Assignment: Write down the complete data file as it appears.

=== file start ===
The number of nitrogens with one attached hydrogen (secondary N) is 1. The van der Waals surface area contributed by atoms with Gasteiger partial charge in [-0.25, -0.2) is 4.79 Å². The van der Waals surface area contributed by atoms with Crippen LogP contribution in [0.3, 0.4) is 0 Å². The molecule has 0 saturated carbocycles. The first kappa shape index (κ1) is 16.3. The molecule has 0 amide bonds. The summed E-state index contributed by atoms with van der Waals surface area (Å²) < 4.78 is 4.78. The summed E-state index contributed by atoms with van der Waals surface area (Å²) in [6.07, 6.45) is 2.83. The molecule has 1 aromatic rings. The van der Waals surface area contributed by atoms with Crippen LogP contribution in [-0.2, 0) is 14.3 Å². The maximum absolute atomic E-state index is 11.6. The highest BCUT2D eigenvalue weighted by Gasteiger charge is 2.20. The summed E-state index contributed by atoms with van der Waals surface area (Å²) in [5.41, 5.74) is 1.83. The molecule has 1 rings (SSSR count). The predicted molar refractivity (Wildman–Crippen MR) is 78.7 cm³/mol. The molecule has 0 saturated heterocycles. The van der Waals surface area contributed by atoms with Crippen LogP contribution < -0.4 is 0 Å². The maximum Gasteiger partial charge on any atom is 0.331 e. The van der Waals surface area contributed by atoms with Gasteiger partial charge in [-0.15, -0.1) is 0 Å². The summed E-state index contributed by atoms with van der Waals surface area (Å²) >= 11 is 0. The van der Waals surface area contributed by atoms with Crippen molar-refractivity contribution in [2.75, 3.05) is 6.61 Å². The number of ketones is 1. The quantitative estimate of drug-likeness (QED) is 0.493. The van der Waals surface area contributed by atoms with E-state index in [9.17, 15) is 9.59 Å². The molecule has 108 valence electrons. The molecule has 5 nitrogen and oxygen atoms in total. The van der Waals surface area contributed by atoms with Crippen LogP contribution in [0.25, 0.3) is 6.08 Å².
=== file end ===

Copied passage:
The number of nitrogens with one attached hydrogen (secondary N) is 1. The van der Waals surface area contributed by atoms with Gasteiger partial charge in [-0.25, -0.2) is 4.79 Å². The van der Waals surface area contributed by atoms with Crippen LogP contribution in [0.3, 0.4) is 0 Å². The molecule has 0 saturated carbocycles. The first kappa shape index (κ1) is 16.3. The molecule has 0 amide bonds. The summed E-state index contributed by atoms with van der Waals surface area (Å²) < 4.78 is 4.78. The summed E-state index contributed by atoms with van der Waals surface area (Å²) in [6.07, 6.45) is 2.83. The molecule has 1 aromatic rings. The van der Waals surface area contributed by atoms with Crippen LogP contribution in [-0.2, 0) is 14.3 Å². The maximum absolute atomic E-state index is 11.6. The highest BCUT2D eigenvalue weighted by Gasteiger charge is 2.20. The summed E-state index contributed by atoms with van der Waals surface area (Å²) in [5.41, 5.74) is 1.83. The molecule has 1 rings (SSSR count). The predicted molar refractivity (Wildman–Crippen MR) is 78.7 cm³/mol. The molecule has 0 saturated heterocycles. The van der Waals surface area contributed by atoms with Crippen LogP contribution < -0.4 is 0 Å². The maximum Gasteiger partial charge on any atom is 0.331 e. The van der Waals surface area contributed by atoms with Gasteiger partial charge in [-0.15, -0.1) is 0 Å². The summed E-state index contributed by atoms with van der Waals surface area (Å²) >= 11 is 0. The van der Waals surface area contributed by atoms with Crippen molar-refractivity contribution in [2.75, 3.05) is 6.61 Å². The number of ketones is 1. The quantitative estimate of drug-likeness (QED) is 0.493. The van der Waals surface area contributed by atoms with E-state index in [9.17, 15) is 9.59 Å². The molecule has 108 valence electrons. The molecule has 5 nitrogen and oxygen atoms in total. The van der Waals surface area contributed by atoms with Crippen LogP contribution in [0.25, 0.3) is 6.08 Å².